Russia-Armenia trade up 63% in 2007

January, 2008

Trade between Russia and Armenia grew by an estimated 63% year-on-year in 2007, the Russian transportation minister said on Monday. Igor Levitin who co-chairs the Russian-Armenian intergovernmental commission, participated in the opening of a business forum earlier in the day in Yerevan, organized by both countries. "According to our figures, bilateral commodity trade is growing by an annual rate of more than 50%," Levitin said, adding that in 2006 the figure had risen by 70%. Levitin said Russia invested a total of $1 billion in Armenia's economy from 1991 to 2007, with most of the funds going to the banking sector, communications, information technology, transport, chemicals and mining. The minister said Russia's investment in the ex-Soviet state's economy was set to double in the next few years. Prime Minister Serzh Sarkisyan who represents Armenia on the intergovernmental commission, said Russia's investment accounted for a third of total accrued investment in the Armenian economy. However, opposition leader Artur Bagdasaryan, presenting his campaign program for the upcoming presidential election, said he saw Armenia's political future in joining the European Union. "I see Armenia's future within the EU. This means that our foreign policy should prioritize profound reforms in the country so that one day Armenia can become a full-fledged EU member," the leader of the opposition party Orinats Yerkir (Rule of Law) said.


Russia's Gazprombank buys Armenia's Areximbank

Russia's Gazprombank has bought 80.09 pct of one of Armenia's largest retail banks, Areximbank, and is in negotiations with Austria's Raiffeisen International to buy the rest, Gazprombank vice-president Olga Kazanskaya said toady. Details of the deal were not disclosed. The bank will be renamed Gazprombank of Armenia by the end of the year, Kazanskaya said at a press conference. She said Gazprombank, controlled by Russian gas giant Gazprom, would be seeking to finance energy projects in Armenia with ArmRosGazprom, a joint Russian-Armenian company that controls natural gas pipelines feeding Russian gas to Armenia.



Gazprombank has acquired 80.09 percent of shares of the Armenian Areximbank, bank press services said. The decision to buy shares in Areximbank was conditioned by higher trade turnover between the two countries, increased investment by Russian companies into the Armenian economy and some other factors. Proceeding from the interests of the chief buyer, Gazprom, Gazprombank had expressed an intention to buy a bank in Armenia back in September. Armenian-Russian Export-Import Bank (Areximbank) was established in 1998 with the aim to support entrepreneurship between Armenia and Russia. In August, 2005 Moscow Impxbank purchased 19.91 percent of shares of Areximbank. The total capital of the bank as of September, 2007 amounts 3 404 027 thousand drams with 17 441 441 thousand drams in debits and 14 037 414 thousand drams in credits.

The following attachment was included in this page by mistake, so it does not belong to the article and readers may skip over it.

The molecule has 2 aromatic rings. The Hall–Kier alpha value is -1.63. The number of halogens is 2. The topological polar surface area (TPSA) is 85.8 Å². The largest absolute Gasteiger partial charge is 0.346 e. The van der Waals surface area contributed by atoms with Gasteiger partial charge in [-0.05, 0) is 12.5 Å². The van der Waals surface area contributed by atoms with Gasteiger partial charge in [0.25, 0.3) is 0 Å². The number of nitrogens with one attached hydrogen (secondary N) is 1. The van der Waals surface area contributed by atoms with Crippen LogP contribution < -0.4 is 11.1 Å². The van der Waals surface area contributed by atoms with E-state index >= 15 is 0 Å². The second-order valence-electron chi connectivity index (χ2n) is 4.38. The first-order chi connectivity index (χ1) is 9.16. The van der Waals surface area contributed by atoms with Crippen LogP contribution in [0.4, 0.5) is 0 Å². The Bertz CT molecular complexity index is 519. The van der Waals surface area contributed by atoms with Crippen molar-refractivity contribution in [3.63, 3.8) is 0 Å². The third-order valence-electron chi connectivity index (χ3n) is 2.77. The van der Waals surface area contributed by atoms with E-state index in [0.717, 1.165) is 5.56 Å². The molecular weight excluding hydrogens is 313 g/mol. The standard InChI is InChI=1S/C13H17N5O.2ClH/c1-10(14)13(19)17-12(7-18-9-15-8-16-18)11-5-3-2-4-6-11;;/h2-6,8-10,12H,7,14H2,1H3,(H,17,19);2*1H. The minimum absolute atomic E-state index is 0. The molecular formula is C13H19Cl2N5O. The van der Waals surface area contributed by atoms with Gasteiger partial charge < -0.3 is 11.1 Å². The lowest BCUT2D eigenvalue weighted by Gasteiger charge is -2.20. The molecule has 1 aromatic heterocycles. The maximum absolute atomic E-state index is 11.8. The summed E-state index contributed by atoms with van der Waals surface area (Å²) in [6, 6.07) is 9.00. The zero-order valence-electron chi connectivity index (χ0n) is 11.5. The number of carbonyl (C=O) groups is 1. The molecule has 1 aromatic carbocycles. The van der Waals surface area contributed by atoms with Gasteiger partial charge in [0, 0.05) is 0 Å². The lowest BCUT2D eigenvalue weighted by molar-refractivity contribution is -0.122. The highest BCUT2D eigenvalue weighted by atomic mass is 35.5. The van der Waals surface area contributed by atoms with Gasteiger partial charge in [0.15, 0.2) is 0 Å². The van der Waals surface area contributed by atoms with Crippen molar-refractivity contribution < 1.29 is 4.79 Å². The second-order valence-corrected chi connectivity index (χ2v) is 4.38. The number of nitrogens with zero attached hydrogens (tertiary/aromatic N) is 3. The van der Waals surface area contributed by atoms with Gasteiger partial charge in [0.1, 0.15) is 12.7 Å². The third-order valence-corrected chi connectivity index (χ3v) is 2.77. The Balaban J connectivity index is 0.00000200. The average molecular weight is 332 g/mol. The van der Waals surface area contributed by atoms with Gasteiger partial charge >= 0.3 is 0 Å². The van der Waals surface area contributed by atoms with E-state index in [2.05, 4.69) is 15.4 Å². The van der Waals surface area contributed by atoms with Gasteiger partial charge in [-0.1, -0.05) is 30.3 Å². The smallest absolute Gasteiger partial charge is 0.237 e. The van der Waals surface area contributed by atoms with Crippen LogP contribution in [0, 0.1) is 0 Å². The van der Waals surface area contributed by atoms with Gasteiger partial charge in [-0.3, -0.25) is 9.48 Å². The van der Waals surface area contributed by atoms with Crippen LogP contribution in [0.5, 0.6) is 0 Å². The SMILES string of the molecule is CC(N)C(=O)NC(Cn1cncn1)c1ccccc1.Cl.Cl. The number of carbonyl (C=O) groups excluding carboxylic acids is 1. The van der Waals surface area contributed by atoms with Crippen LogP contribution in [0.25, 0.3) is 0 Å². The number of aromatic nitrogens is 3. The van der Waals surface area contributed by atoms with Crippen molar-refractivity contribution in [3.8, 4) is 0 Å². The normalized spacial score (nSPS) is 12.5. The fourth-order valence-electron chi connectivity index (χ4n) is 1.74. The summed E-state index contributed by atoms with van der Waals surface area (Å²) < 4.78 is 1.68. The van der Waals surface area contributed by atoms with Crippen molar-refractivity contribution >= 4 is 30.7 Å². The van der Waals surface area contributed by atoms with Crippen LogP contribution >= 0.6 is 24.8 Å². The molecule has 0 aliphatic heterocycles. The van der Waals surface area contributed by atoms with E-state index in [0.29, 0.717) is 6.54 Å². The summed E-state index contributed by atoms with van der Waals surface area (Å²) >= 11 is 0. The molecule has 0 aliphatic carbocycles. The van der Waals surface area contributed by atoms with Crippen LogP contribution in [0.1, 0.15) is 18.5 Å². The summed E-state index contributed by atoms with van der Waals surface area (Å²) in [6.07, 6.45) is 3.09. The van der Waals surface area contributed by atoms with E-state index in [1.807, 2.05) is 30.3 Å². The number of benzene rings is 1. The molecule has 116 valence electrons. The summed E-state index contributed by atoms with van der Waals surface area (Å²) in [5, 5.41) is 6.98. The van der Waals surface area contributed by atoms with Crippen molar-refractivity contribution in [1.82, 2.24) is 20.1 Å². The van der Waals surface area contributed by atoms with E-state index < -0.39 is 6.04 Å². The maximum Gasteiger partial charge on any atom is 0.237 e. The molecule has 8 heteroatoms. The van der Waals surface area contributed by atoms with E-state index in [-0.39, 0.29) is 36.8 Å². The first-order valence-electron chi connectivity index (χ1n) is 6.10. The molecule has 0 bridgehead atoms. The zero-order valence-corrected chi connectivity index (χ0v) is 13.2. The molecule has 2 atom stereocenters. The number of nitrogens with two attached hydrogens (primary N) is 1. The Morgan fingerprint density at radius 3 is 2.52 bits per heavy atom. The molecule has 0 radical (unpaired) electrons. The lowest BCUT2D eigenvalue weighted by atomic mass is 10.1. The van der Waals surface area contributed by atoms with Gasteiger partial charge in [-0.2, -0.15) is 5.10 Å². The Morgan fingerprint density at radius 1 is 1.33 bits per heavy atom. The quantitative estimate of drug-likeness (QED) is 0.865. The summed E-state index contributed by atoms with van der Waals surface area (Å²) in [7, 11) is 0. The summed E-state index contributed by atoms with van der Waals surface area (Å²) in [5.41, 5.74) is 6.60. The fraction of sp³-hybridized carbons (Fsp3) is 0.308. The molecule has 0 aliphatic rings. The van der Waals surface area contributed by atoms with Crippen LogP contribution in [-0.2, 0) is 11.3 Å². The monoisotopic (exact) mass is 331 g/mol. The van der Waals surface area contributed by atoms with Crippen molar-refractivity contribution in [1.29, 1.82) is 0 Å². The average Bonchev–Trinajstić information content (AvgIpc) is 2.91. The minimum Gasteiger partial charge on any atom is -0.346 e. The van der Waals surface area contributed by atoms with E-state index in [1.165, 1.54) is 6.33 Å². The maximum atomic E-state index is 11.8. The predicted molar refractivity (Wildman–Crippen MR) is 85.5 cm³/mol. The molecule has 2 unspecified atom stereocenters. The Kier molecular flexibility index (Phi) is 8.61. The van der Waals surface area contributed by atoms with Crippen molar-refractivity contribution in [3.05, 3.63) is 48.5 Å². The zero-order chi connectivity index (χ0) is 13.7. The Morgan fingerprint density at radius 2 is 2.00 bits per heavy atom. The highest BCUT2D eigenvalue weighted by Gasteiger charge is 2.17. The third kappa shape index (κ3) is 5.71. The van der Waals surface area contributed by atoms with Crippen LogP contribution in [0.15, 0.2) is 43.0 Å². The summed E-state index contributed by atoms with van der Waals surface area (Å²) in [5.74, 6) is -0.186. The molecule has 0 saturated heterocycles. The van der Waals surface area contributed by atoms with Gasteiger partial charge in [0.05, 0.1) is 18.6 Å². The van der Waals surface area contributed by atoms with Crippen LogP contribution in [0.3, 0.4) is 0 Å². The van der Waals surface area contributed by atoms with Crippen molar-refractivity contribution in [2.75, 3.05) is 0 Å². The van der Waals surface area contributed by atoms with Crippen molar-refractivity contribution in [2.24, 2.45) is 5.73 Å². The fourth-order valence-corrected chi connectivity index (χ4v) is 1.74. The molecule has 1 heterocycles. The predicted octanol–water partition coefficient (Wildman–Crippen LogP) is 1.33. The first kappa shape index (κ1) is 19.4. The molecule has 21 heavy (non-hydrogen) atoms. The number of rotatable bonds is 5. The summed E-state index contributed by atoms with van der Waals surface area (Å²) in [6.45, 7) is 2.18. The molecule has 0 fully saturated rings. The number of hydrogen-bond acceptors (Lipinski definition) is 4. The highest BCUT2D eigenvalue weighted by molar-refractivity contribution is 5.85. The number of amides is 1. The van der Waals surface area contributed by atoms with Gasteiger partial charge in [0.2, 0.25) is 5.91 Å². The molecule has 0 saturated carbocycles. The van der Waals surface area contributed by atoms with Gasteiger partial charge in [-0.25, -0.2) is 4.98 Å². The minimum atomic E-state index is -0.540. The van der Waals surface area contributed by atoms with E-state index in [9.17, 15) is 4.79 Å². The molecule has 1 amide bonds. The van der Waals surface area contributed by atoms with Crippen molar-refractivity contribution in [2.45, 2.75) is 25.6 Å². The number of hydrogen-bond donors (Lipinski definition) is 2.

Today RA Prime Minister, Co-Chair of the Armenian-Russian Intergovernmental Commission on Economic Cooperation Serzh Sarkissian had a meeting with the Co-Chair of the Commission, Russian Minister of Transport Igor Levitin. During the meeting the parties discussed a broad circle of questions related to the further development of economic cooperation. At the end of the meeting Serzh Sarkissian and Igor Levitin signed a Protocol on the meeting of the Co-Chairs of the Armenian-Russian Intergovernmental Commission on Economic Cooperation. Later Serzh Sarkissian and Igor Levitin participated in the sitting of the Armenian-Russian Commission on Economic Cooperation. “In 2007 Russian investments in Armenia exceed one milliard USD. They form one third of foreign investments. There are 852 Russian enterprises in Armenia. I assure you that the figures are serious for a country like Armenia,” The Armenian Premier said.



Ara Abrahamyan, the president of Russian Armenians Union offered to create Armenian-Russian business council which members of government and businessmen could join to. The council should establish its office both in Armenia and Moscow and it should inform both sides about the investment conditions, projects and their preliminary stage too. According to Abrahamyan the council could contribute to the development of small and big business in the country and create new jobs. He also mentioned that it is important to found conditions for the capital investments in both countries. Abrahamyan said that the participation of Armenian Diaspora in the project could be of great importance. The Minister of Trade and Economic Development N. Eritsyan said that if they manage to create strengthened business communication, then Armenian economy will be penetrated by huge investment programs.